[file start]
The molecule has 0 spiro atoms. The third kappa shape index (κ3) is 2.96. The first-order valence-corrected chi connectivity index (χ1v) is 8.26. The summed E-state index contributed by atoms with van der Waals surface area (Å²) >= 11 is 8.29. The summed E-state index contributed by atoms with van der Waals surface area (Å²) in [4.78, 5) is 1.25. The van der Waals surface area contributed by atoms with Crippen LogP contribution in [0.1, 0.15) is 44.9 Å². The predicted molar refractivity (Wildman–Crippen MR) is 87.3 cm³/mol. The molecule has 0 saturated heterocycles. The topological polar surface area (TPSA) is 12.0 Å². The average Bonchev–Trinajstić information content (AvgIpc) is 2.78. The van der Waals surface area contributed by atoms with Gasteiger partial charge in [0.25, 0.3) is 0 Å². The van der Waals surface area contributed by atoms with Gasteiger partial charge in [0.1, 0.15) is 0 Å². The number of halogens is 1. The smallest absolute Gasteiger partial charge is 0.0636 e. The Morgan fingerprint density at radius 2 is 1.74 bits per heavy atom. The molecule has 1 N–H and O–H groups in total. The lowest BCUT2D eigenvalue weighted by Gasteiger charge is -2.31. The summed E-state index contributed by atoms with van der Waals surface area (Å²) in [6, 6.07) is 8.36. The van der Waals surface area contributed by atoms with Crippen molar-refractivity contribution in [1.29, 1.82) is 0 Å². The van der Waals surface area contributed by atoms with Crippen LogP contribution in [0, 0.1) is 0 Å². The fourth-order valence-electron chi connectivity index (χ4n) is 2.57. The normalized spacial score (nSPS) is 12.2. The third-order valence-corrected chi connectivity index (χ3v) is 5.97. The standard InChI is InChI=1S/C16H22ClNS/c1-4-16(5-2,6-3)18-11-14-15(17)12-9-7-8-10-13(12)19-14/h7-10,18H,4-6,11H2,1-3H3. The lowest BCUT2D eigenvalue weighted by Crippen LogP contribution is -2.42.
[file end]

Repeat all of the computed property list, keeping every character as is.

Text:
The molecule has 0 spiro atoms. The third kappa shape index (κ3) is 2.96. The first-order valence-corrected chi connectivity index (χ1v) is 8.26. The summed E-state index contributed by atoms with van der Waals surface area (Å²) >= 11 is 8.29. The summed E-state index contributed by atoms with van der Waals surface area (Å²) in [4.78, 5) is 1.25. The van der Waals surface area contributed by atoms with Crippen LogP contribution in [0.1, 0.15) is 44.9 Å². The predicted molar refractivity (Wildman–Crippen MR) is 87.3 cm³/mol. The molecule has 0 saturated heterocycles. The topological polar surface area (TPSA) is 12.0 Å². The average Bonchev–Trinajstić information content (AvgIpc) is 2.78. The van der Waals surface area contributed by atoms with Gasteiger partial charge in [0.25, 0.3) is 0 Å². The van der Waals surface area contributed by atoms with Gasteiger partial charge in [0.1, 0.15) is 0 Å². The number of halogens is 1. The smallest absolute Gasteiger partial charge is 0.0636 e. The Morgan fingerprint density at radius 2 is 1.74 bits per heavy atom. The molecule has 1 N–H and O–H groups in total. The lowest BCUT2D eigenvalue weighted by Gasteiger charge is -2.31. The summed E-state index contributed by atoms with van der Waals surface area (Å²) in [6, 6.07) is 8.36. The van der Waals surface area contributed by atoms with Crippen molar-refractivity contribution in [1.29, 1.82) is 0 Å². The van der Waals surface area contributed by atoms with Crippen LogP contribution in [0, 0.1) is 0 Å². The fourth-order valence-electron chi connectivity index (χ4n) is 2.57. The normalized spacial score (nSPS) is 12.2. The third-order valence-corrected chi connectivity index (χ3v) is 5.97. The standard InChI is InChI=1S/C16H22ClNS/c1-4-16(5-2,6-3)18-11-14-15(17)12-9-7-8-10-13(12)19-14/h7-10,18H,4-6,11H2,1-3H3. The lowest BCUT2D eigenvalue weighted by Crippen LogP contribution is -2.42.